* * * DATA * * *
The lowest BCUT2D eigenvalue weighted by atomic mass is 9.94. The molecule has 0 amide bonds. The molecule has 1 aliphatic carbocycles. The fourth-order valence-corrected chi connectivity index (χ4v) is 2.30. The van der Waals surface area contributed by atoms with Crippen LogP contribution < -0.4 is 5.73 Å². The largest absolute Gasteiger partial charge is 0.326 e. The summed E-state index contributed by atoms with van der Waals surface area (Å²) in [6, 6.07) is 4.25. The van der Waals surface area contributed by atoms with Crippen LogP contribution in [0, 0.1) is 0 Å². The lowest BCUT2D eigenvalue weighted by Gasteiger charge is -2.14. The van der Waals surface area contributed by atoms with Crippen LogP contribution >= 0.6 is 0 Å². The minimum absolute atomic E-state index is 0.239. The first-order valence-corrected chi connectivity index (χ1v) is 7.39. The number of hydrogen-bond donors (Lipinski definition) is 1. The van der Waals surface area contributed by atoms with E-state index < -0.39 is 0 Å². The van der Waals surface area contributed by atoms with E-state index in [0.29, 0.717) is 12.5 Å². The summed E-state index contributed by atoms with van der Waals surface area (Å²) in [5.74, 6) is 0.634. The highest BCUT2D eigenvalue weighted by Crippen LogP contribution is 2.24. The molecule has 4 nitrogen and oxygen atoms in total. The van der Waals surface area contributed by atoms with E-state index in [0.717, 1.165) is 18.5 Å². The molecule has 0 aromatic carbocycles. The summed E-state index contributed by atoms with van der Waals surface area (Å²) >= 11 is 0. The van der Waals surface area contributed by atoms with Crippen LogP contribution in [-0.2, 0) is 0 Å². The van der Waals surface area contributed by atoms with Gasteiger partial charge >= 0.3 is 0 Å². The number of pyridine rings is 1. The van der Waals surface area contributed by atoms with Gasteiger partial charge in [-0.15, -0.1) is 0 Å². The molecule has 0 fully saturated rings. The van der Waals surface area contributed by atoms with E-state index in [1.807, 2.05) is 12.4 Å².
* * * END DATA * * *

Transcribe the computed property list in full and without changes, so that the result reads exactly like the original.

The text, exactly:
The lowest BCUT2D eigenvalue weighted by atomic mass is 9.94. The molecule has 0 amide bonds. The molecule has 1 aliphatic carbocycles. The fourth-order valence-corrected chi connectivity index (χ4v) is 2.30. The van der Waals surface area contributed by atoms with Crippen LogP contribution < -0.4 is 5.73 Å². The largest absolute Gasteiger partial charge is 0.326 e. The summed E-state index contributed by atoms with van der Waals surface area (Å²) in [6, 6.07) is 4.25. The van der Waals surface area contributed by atoms with Crippen LogP contribution in [0, 0.1) is 0 Å². The lowest BCUT2D eigenvalue weighted by Gasteiger charge is -2.14. The van der Waals surface area contributed by atoms with Crippen LogP contribution >= 0.6 is 0 Å². The minimum absolute atomic E-state index is 0.239. The first-order valence-corrected chi connectivity index (χ1v) is 7.39. The number of hydrogen-bond donors (Lipinski definition) is 1. The van der Waals surface area contributed by atoms with E-state index < -0.39 is 0 Å². The van der Waals surface area contributed by atoms with E-state index in [0.29, 0.717) is 12.5 Å². The summed E-state index contributed by atoms with van der Waals surface area (Å²) in [5.74, 6) is 0.634. The highest BCUT2D eigenvalue weighted by Crippen LogP contribution is 2.24. The molecule has 4 nitrogen and oxygen atoms in total. The van der Waals surface area contributed by atoms with E-state index in [0.717, 1.165) is 18.5 Å². The molecule has 0 aromatic carbocycles. The summed E-state index contributed by atoms with van der Waals surface area (Å²) >= 11 is 0. The van der Waals surface area contributed by atoms with Crippen LogP contribution in [-0.2, 0) is 0 Å². The van der Waals surface area contributed by atoms with Gasteiger partial charge >= 0.3 is 0 Å². The number of pyridine rings is 1. The van der Waals surface area contributed by atoms with Gasteiger partial charge in [-0.15, -0.1) is 0 Å². The molecule has 0 fully saturated rings. The van der Waals surface area contributed by atoms with E-state index in [1.807, 2.05) is 12.4 Å².